Just because you love your spouse doesn’t mean that you shouldn’t get a prenup before you get married. There are a number of reasons why a couple would want to consider signing a prenup (or marriage contract) before getting married. Talking about what would happen if you were to divorce can lend itself to peace of mind and a happier and more open and honest relationship. It could also mean that both parties save money by not having to pay for an expensive divorce.
What is a prenup or “marriage contract”?
A “prenup” or a “marriage contract” is a contract that you sign before you get married that outlines what happens to your assets in a divorce. Given the high divorce rate and how messy (and expensive) a divorce can be, prenups have become very common.
Even still, bringing up a prenup with your partner can be a tricky conversation to have. Many couples fear having the conversation with their future spouse or having to discuss their finances openly with their fiance or lawyer. Who wants to talk about the possibility of a divorce when you are in the midst of planning for your wedding? It’s an icky way to start your marriage.
Couples find that talking about a prenup or a marriage contract is an awkward conversation. We’ve listed here 5 reasons why you should have the conversation anyway.
1) It allows the couple to manage their expectations as to what would happen in the event of a divorce
Couples rarely outline in any meaningful way what would happen if they get divorced. Weddings are happy occasions but it is important to have a serious conversation about what happens after your big day. What are your expectations when it comes to marriage? Where do you plan to be in five years? Do you plan on having children?
Consulting with a lawyer about your marriage contract or prenuptial agreement is an opportunity to discuss your marital plan beforehand so that both parties are on the same page. It’s a way of formalizing your expectations surrounding your marriage.
2) You get to decide what happens to your assets .. not the government
The reality is that close to half of all marriages end in divorce. You should consider whether you want the government to control what happens to your assets in a divorce or whether you want control over what happens to your assets.
In the province of Ontario, marital assets are divided based on statutory laws that govern division of matrimonial property. Generally speaking, the assets both parties bring into the marriage are totaled and then divided in half. This usually results in one party making a significant payment to their spouse in the event of a divorce (known as an “equalization payment”). If you want specific assets excluded from this calculation, you would need to outline that before you get married through your prenup or marriage contract.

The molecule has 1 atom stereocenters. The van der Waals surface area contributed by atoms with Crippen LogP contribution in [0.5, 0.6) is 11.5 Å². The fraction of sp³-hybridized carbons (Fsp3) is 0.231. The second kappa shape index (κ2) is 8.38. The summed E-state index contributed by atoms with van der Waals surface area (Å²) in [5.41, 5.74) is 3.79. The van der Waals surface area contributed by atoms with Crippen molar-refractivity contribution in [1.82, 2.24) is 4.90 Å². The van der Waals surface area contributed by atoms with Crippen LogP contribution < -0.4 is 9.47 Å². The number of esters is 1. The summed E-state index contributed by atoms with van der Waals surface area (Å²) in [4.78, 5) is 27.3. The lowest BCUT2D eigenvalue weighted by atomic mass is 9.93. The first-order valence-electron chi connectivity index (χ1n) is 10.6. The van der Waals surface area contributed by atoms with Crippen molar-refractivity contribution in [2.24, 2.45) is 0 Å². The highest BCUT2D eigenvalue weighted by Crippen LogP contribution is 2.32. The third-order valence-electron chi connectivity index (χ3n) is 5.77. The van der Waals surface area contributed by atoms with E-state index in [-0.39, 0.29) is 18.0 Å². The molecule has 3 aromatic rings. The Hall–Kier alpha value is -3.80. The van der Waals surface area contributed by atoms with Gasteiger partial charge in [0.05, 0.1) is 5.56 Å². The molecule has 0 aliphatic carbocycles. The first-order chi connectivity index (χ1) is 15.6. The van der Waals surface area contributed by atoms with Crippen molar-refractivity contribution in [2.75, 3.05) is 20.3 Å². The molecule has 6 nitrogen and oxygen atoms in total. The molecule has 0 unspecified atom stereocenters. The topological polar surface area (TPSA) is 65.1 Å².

3) You can protect your inheritance from your parent’s estate
You may stand to inherit a significant amount of wealth from your parent’s estate at some point in your life. If you family has money or assets that you want to keep in the family, consider getting a prenup or marriage contract. With a prenup you can exclude possible inheritances from your equalization so that you don’t end up giving up those assets.
4) You can address who will be liable for all of the debt
In many relationships, one person may have a significant amount of debt (such as a student loan debt). In the event of a divorce, you could be responsible for part of that debt. With a prenup, you can list the debts that your spouse is bringing into the marriage and outline that your spouse will remain solely responsible for the debt.
5) You have significantly more assets than your partner
The opposite may also be true. You may be entering into your marriage with significantly more assets than your partner. You don’t need to be extremely wealthy for this to be a relevant consideration for you. Your marriage contract can address what happens to your house, your car and your RRSPs. If you own a business, you should strongly consider getting a prenup prior to getting married to avoid the possibility of your spouse taking a portion of your business in a divorce. Your marriage contract or prenup can also deal with spousal support.
Very few couples marry believing that it will end in divorce. Remember, just because you are discussing a prenup with your soon-to-be spouse doesn’t mean that a divorce is in your future. It just means that you know what would happen in case it does.
Addressing these issues can help you avoid a costly court battle down the road. At Tailor Law, we regularly work with couples who want a marriage contract. Contact us for more information about how to get a prenup.